“We don’t need this box do we?” asked Jane, removing it from the boot of the car.

“Nah! We’ll be fine,” I foolishly reassured her.

So, having purchased a new two litre bottle of oil (10W-40 or something) I emptied half of it into the engine. Result! The dipstick was now showing that I’d reached just below the minimum line. Pouring the rest of the oil brought the oil level on the dipstick up to just above midway between the minimum and maximum. Phew!

And do you know what? The engine hasn’t sounded or felt better for months. Funny that!

Windows 3

The following day Jane got a lift up to Dundee to collect the car and hand over another £281 for a repaired window.

And this morning Jane returned from coffee with a friend to discover that it had done it again! The driver’s door window again.

The trial continues …

The best job in the world?

My friend Iain has applied for what is being dubbed “The Best Job in the World“: The Caretaker of the Islands of the Great Barrier Reef.

Not sure how it can be, to be honest, given that the best job in the world is to be working within the Web Team at the University of St Andrews!

Anyway, that dispute aside, potential applicants are asked to upload a video, photograph and video of themselves (no longer than 60 seconds) to the website.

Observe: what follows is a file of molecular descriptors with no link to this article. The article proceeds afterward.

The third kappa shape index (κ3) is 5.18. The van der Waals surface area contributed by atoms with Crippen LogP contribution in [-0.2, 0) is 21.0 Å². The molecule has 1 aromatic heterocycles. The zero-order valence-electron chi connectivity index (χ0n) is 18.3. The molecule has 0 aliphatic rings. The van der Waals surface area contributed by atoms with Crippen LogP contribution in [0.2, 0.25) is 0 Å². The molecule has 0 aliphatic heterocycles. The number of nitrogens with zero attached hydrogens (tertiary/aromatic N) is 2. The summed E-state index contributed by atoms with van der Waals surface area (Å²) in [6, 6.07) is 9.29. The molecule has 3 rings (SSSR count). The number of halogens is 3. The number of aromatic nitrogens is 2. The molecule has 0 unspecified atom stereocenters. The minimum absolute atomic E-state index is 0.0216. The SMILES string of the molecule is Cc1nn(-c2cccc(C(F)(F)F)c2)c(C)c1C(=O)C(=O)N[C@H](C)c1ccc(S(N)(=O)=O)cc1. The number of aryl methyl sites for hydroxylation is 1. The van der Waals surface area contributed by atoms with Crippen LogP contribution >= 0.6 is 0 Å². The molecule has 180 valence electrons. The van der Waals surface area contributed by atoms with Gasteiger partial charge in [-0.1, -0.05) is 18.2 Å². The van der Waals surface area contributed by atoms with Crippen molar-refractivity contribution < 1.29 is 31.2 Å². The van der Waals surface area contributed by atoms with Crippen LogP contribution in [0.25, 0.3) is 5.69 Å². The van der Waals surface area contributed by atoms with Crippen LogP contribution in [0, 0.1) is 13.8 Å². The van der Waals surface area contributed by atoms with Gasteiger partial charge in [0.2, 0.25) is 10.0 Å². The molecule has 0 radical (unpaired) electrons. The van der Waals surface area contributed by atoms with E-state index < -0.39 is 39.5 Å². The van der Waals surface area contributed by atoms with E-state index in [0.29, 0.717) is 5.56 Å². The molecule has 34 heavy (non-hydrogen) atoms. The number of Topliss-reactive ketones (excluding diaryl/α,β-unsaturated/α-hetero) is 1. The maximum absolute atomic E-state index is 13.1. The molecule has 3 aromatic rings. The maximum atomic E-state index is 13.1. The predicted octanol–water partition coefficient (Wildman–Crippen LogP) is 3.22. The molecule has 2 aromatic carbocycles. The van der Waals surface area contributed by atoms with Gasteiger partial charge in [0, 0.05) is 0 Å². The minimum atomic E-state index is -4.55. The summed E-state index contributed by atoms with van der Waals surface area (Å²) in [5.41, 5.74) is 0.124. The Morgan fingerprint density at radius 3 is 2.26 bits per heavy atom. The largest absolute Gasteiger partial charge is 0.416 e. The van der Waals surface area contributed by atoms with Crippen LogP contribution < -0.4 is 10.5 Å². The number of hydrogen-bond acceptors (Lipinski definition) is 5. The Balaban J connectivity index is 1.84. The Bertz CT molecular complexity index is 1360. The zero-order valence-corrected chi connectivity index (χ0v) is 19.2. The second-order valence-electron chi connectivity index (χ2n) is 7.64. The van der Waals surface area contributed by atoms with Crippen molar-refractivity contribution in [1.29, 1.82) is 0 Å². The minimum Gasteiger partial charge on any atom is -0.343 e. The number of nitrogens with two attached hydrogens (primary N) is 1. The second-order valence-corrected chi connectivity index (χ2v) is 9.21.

Here’s Iain’s … erm, offering. Check it out, it’s a work of genius!

Or you can check it out within the context of The Best Job in the World website.

Commissioning of the Ministry Leadership Team

Bishop Brian preaching at St John's Selkirk
Bishop Brian preaching at St John’s Selkirk.

On Saturday Jane and I drove down to Selkirk — via Kirkcaldy to pick up a pram, via South Queensferry to have lunch with my brother, via Hermiston Gait (Edinburgh) to buy winter supplies for the car, and via Gilmerton (Edinburgh) to help set up Jane’s sister’s new broadband connection — to visit my Mum, sister and nephew.

The reason for going, other than simply because I love my Mum and it had been too long since I’d been to visit, was that Mum was one of seven being commissioned by Bishop Brian as part of a Ministry Leadership Team at the Church of St John the Evangelist, Selkirk.

St John’s

It was a lovely service, lovely to be back in St John’s (who encouraged and sponsored my own ministry) amongst friends. Bishop Brian preached a great sermon about the need to share in ministry rather than share out ministry. It was encouraging, insightful and realistic.